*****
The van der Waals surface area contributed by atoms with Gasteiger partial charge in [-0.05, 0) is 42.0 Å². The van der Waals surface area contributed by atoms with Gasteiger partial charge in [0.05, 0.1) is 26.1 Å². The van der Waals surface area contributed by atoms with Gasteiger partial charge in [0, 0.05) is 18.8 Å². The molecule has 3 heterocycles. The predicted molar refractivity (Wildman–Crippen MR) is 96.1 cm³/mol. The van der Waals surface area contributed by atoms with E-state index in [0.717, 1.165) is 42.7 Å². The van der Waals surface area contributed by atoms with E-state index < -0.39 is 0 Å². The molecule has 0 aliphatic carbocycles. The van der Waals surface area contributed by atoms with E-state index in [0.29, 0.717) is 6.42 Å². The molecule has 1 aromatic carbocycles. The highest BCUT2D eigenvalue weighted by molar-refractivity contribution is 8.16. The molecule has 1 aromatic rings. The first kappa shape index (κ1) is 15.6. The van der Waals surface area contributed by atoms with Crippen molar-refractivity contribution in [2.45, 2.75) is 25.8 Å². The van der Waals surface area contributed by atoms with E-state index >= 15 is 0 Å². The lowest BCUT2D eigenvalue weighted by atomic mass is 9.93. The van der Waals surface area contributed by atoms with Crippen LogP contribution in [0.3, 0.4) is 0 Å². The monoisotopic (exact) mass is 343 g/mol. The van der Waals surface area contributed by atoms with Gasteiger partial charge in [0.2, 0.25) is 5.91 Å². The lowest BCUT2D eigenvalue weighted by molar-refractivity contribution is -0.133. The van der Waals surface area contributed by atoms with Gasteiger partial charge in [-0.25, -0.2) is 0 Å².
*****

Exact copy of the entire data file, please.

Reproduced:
The van der Waals surface area contributed by atoms with Gasteiger partial charge in [-0.05, 0) is 42.0 Å². The van der Waals surface area contributed by atoms with Gasteiger partial charge in [0.05, 0.1) is 26.1 Å². The van der Waals surface area contributed by atoms with Gasteiger partial charge in [0, 0.05) is 18.8 Å². The molecule has 3 heterocycles. The predicted molar refractivity (Wildman–Crippen MR) is 96.1 cm³/mol. The van der Waals surface area contributed by atoms with E-state index in [0.717, 1.165) is 42.7 Å². The van der Waals surface area contributed by atoms with E-state index < -0.39 is 0 Å². The molecule has 0 aliphatic carbocycles. The van der Waals surface area contributed by atoms with E-state index in [0.29, 0.717) is 6.42 Å². The molecule has 1 aromatic carbocycles. The highest BCUT2D eigenvalue weighted by molar-refractivity contribution is 8.16. The molecule has 1 aromatic rings. The first kappa shape index (κ1) is 15.6. The van der Waals surface area contributed by atoms with Crippen molar-refractivity contribution in [2.45, 2.75) is 25.8 Å². The van der Waals surface area contributed by atoms with E-state index >= 15 is 0 Å². The lowest BCUT2D eigenvalue weighted by atomic mass is 9.93. The van der Waals surface area contributed by atoms with Crippen LogP contribution in [0.3, 0.4) is 0 Å². The monoisotopic (exact) mass is 343 g/mol. The van der Waals surface area contributed by atoms with Gasteiger partial charge in [0.2, 0.25) is 5.91 Å². The lowest BCUT2D eigenvalue weighted by molar-refractivity contribution is -0.133. The van der Waals surface area contributed by atoms with Gasteiger partial charge in [-0.25, -0.2) is 0 Å².